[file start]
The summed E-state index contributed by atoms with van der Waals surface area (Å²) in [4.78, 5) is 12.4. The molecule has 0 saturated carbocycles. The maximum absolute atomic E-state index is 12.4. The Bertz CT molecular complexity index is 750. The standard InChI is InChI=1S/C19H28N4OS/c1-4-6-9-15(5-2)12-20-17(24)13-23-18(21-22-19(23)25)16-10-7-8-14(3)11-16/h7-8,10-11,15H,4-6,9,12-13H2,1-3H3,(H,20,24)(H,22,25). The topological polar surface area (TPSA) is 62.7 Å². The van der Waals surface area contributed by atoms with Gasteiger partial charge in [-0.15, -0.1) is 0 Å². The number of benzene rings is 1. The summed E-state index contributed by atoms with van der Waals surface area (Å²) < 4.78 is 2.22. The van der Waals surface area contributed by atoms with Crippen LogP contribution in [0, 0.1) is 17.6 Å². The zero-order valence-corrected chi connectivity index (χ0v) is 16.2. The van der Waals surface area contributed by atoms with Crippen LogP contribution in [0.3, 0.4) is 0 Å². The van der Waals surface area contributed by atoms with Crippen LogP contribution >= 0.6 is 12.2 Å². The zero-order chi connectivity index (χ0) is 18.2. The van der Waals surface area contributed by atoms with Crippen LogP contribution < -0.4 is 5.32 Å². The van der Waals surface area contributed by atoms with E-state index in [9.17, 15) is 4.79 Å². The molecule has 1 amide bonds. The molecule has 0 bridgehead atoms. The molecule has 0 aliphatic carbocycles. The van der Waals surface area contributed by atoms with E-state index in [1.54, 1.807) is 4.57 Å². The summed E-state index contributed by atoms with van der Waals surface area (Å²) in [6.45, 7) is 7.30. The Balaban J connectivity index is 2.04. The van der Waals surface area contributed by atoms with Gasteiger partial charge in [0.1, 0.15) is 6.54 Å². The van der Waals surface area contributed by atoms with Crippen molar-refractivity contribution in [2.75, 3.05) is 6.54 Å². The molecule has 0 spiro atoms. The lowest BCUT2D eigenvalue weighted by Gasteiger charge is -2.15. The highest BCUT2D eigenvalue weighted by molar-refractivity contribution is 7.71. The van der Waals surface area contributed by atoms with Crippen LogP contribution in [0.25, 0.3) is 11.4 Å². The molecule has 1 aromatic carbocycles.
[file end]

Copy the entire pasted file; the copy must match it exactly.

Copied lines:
The summed E-state index contributed by atoms with van der Waals surface area (Å²) in [4.78, 5) is 12.4. The molecule has 0 saturated carbocycles. The maximum absolute atomic E-state index is 12.4. The Bertz CT molecular complexity index is 750. The standard InChI is InChI=1S/C19H28N4OS/c1-4-6-9-15(5-2)12-20-17(24)13-23-18(21-22-19(23)25)16-10-7-8-14(3)11-16/h7-8,10-11,15H,4-6,9,12-13H2,1-3H3,(H,20,24)(H,22,25). The topological polar surface area (TPSA) is 62.7 Å². The van der Waals surface area contributed by atoms with Gasteiger partial charge in [-0.15, -0.1) is 0 Å². The number of benzene rings is 1. The summed E-state index contributed by atoms with van der Waals surface area (Å²) < 4.78 is 2.22. The van der Waals surface area contributed by atoms with Crippen LogP contribution in [0, 0.1) is 17.6 Å². The zero-order valence-corrected chi connectivity index (χ0v) is 16.2. The van der Waals surface area contributed by atoms with Crippen LogP contribution in [0.3, 0.4) is 0 Å². The van der Waals surface area contributed by atoms with Crippen LogP contribution >= 0.6 is 12.2 Å². The zero-order chi connectivity index (χ0) is 18.2. The van der Waals surface area contributed by atoms with Crippen LogP contribution < -0.4 is 5.32 Å². The van der Waals surface area contributed by atoms with E-state index in [9.17, 15) is 4.79 Å². The molecule has 1 amide bonds. The molecule has 0 bridgehead atoms. The molecule has 0 aliphatic carbocycles. The van der Waals surface area contributed by atoms with E-state index in [1.54, 1.807) is 4.57 Å². The summed E-state index contributed by atoms with van der Waals surface area (Å²) in [6.45, 7) is 7.30. The Balaban J connectivity index is 2.04. The van der Waals surface area contributed by atoms with Gasteiger partial charge in [0.1, 0.15) is 6.54 Å². The van der Waals surface area contributed by atoms with Crippen molar-refractivity contribution in [2.75, 3.05) is 6.54 Å². The molecule has 0 spiro atoms. The lowest BCUT2D eigenvalue weighted by Gasteiger charge is -2.15. The highest BCUT2D eigenvalue weighted by molar-refractivity contribution is 7.71. The van der Waals surface area contributed by atoms with Crippen LogP contribution in [0.25, 0.3) is 11.4 Å². The molecule has 1 aromatic carbocycles.